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Bratton Points to Dropping Crime Stats to Defend His Tenure as Commissioner

By Mathew Katz | August 28, 2014 7:29pm
 NYPD Commissioner Bill Bratton speaks at a press conference on Aug. 28, 2014.
NYPD Commissioner Bill Bratton speaks at a press conference on Aug. 28, 2014.
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DNAinfo/Mathew Katz

ONE POLICE PLAZA — In the wake of blistering criticism from police unions and the media, NYPD Commissioner Bill Bratton shot back at the notion that the city is sliding back into the "bad old days" of high crime. 

Speaking at a press conference on Thursday, Bratton pointed toward a nearly 4 percent decline in major crimes compared to this time in 2013.

"As the crime numbers clearly indicate, I'm quite proud of the work of the men and women of this department," he said, calling the press conference a "categorical rebuttal" of criticisms of the department. "This is and will continue to remain one of the safest large cities in this country, if indeed not in the world."

The NYPD has fallen under attack in recent weeks from media outlets and the city's police unions, including a series of full-page newspaper ads by the Sergeants Benevolent Association warning the Democratic National Committee against hosting its convention in Brooklyn because the city was sliding "backward into the bad old days of high crime, danger-infested public spaces and families that walk our streets worried for their safety."

In the letter, SBA president Ed Mullins warned that "squeegee people are reappearing on the streets, and aggressive panhandlers and con men are populating the subways and Times Square. "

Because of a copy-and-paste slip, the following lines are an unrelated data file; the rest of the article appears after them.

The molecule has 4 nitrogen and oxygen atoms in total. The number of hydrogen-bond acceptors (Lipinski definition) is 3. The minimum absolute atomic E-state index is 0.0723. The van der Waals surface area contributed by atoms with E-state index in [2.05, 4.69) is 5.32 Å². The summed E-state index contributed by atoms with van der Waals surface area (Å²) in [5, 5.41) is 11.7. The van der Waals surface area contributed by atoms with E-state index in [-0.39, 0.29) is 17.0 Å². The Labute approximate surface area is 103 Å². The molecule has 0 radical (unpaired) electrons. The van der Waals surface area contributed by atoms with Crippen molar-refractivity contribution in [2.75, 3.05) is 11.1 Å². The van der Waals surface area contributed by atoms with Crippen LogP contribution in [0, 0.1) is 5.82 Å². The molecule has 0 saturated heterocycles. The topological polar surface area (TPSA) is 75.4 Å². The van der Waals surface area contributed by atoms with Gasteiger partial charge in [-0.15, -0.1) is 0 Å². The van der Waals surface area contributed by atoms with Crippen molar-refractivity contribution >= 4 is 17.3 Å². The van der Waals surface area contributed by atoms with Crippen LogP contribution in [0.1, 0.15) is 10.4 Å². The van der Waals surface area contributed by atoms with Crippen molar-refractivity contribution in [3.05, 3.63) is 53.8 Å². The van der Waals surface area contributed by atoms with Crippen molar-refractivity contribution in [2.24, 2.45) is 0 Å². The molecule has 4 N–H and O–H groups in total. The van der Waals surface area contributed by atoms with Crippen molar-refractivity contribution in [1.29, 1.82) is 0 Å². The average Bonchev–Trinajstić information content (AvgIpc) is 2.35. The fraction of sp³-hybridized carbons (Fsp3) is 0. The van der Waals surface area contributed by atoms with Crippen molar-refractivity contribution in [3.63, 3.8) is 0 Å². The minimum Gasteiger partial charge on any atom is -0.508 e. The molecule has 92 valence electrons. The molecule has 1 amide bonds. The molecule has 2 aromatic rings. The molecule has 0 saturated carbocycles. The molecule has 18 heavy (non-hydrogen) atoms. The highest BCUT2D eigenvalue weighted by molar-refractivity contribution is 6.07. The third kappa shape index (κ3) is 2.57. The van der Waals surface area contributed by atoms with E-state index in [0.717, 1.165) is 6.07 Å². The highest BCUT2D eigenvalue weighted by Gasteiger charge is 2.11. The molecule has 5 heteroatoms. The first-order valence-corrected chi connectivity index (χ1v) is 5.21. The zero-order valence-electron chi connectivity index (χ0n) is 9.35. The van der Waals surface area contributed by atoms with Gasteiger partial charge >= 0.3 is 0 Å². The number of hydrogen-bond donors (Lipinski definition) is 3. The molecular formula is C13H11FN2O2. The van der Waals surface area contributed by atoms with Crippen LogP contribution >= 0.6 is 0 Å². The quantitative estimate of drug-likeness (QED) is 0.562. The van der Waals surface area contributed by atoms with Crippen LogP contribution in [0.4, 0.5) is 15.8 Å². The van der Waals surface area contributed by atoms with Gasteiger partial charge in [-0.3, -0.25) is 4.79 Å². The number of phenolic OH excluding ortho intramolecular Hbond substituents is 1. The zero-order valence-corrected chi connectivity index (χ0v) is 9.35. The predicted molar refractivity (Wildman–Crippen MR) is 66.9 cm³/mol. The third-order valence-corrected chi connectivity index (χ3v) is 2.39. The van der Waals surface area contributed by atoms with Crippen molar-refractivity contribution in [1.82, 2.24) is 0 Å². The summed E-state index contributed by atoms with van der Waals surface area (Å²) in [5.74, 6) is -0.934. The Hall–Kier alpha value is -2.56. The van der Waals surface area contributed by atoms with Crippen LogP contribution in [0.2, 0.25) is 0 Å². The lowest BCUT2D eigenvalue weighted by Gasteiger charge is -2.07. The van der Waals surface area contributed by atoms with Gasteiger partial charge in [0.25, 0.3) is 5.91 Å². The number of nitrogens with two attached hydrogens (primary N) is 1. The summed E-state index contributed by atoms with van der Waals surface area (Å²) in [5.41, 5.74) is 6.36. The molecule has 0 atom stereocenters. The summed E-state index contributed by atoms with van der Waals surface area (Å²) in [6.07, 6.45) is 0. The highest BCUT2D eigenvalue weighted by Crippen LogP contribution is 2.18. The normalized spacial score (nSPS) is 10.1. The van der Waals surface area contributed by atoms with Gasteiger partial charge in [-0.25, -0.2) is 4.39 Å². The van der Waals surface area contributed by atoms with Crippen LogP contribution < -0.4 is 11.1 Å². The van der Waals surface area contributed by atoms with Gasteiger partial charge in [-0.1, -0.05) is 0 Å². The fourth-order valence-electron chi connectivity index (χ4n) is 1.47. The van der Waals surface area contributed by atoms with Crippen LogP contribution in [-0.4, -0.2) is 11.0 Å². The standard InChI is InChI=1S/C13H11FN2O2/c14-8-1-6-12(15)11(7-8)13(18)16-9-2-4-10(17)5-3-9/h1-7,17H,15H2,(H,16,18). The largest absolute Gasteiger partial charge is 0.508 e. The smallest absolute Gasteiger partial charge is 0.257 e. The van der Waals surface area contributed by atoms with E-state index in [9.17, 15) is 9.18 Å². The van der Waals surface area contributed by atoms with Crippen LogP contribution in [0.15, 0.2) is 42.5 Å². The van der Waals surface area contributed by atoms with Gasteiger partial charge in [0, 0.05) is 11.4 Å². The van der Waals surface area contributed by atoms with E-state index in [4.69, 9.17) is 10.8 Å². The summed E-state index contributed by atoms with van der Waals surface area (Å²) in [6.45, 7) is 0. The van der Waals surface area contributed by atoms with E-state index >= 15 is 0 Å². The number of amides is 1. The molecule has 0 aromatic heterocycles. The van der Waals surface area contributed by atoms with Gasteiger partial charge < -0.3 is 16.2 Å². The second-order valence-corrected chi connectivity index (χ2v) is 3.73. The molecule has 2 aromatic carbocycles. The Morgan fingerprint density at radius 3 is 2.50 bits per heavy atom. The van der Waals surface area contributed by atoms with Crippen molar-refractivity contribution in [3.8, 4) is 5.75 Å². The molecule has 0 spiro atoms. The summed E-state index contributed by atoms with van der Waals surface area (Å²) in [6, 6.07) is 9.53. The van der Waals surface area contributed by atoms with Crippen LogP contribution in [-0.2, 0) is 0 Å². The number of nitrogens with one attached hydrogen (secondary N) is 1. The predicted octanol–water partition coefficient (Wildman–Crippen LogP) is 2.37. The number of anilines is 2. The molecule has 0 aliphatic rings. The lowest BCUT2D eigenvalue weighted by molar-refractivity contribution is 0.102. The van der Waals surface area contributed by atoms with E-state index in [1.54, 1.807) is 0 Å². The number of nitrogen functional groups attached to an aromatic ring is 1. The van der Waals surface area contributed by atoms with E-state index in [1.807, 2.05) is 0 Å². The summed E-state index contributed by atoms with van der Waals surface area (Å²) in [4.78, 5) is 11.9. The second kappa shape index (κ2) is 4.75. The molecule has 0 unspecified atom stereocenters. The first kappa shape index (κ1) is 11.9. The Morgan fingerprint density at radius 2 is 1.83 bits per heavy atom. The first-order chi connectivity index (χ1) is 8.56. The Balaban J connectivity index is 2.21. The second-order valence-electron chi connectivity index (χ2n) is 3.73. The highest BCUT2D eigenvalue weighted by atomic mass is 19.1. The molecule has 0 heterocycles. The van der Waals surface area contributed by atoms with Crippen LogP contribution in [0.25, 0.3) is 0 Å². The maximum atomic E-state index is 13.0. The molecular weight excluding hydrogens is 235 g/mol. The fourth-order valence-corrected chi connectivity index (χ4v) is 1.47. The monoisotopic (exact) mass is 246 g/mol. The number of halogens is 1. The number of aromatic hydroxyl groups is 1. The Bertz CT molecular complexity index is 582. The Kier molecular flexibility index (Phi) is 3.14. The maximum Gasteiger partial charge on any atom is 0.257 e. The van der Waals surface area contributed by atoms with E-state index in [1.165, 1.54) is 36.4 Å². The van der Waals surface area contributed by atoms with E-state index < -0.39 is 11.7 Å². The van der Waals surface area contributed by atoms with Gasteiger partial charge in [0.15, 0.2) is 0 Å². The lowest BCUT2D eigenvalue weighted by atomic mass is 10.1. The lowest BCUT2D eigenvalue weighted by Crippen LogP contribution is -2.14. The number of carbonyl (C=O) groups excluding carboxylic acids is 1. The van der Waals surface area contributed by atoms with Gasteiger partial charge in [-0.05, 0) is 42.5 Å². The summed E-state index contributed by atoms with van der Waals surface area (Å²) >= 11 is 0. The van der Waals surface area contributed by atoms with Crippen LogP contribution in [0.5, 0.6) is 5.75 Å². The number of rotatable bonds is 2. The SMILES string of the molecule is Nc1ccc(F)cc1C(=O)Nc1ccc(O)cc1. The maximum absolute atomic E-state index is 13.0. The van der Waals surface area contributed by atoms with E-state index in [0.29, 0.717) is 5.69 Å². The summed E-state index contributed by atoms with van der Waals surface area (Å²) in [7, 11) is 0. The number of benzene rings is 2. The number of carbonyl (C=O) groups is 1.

"I'm sorry, one squeegee pest is not an invasion," Bratton responded at Thursday's press conference.

While shootings are up by about 9 percent compared to this point in 2013, the city has seen a 13 percent decline in homicides and stands to finish the year with the lowest number of murders in decades, according to Deputy Commissioner for Operations Dermot Shea.

The city has also seen about 1,400 fewer robberies for the year, with a stark drop in thefts of Apple devices, Shea said.

Two other categories of crime were up, the deputy commissioner said — domestic assaults and car theft, he said, with about 360 more cars stolen than last year.

Bratton also responded to recent incidents where mischief-makers gained unauthorized access to the Brooklyn Bridge, most recently when Russian tourist Yaroslav Kolchin climbed the bridge to snap iPhone photos "for fun."

The NYPD is working with the Department of Transportation and Mayor Bill de Blasio's  office to figure out a way to physically bar people from climbing up all the city's bridges without permission, Bratton said. The department will also post more controls to parts of the bridges.

He added that he hoped to work with the DOT to move forward "with many more cameras, much more hardware sophistication and we will continue also with the entities that control the other bridges and tunnels in the city."